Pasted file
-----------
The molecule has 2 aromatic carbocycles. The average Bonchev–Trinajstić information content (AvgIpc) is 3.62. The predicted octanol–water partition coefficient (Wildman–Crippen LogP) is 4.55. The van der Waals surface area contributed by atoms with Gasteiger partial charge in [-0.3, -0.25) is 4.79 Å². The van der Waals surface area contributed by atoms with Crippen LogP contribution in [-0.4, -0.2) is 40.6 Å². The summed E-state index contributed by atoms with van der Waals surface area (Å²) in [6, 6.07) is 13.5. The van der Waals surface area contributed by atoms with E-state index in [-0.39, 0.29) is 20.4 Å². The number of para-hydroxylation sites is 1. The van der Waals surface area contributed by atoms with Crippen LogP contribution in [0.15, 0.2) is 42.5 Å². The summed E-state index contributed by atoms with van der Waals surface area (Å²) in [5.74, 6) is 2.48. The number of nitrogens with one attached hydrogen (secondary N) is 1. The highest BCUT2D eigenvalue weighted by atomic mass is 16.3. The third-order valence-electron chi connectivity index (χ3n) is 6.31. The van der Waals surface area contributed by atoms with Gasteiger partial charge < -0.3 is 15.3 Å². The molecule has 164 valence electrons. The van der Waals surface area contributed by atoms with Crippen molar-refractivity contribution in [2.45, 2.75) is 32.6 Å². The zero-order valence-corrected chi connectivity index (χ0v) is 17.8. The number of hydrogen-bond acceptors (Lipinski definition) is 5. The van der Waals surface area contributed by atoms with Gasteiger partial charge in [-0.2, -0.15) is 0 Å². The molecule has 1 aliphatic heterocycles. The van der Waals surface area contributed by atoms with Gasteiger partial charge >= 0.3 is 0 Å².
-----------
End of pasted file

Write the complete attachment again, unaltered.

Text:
The molecule has 2 aromatic carbocycles. The average Bonchev–Trinajstić information content (AvgIpc) is 3.62. The predicted octanol–water partition coefficient (Wildman–Crippen LogP) is 4.55. The van der Waals surface area contributed by atoms with Gasteiger partial charge in [-0.3, -0.25) is 4.79 Å². The van der Waals surface area contributed by atoms with Crippen LogP contribution in [-0.4, -0.2) is 40.6 Å². The summed E-state index contributed by atoms with van der Waals surface area (Å²) in [6, 6.07) is 13.5. The van der Waals surface area contributed by atoms with E-state index in [-0.39, 0.29) is 20.4 Å². The number of para-hydroxylation sites is 1. The van der Waals surface area contributed by atoms with Crippen LogP contribution in [0.15, 0.2) is 42.5 Å². The summed E-state index contributed by atoms with van der Waals surface area (Å²) in [5.74, 6) is 2.48. The number of nitrogens with one attached hydrogen (secondary N) is 1. The highest BCUT2D eigenvalue weighted by atomic mass is 16.3. The third-order valence-electron chi connectivity index (χ3n) is 6.31. The van der Waals surface area contributed by atoms with Gasteiger partial charge < -0.3 is 15.3 Å². The molecule has 164 valence electrons. The van der Waals surface area contributed by atoms with Crippen molar-refractivity contribution in [2.45, 2.75) is 32.6 Å². The zero-order valence-corrected chi connectivity index (χ0v) is 17.8. The number of hydrogen-bond acceptors (Lipinski definition) is 5. The van der Waals surface area contributed by atoms with Gasteiger partial charge in [-0.2, -0.15) is 0 Å². The molecule has 1 aliphatic heterocycles. The van der Waals surface area contributed by atoms with Gasteiger partial charge >= 0.3 is 0 Å².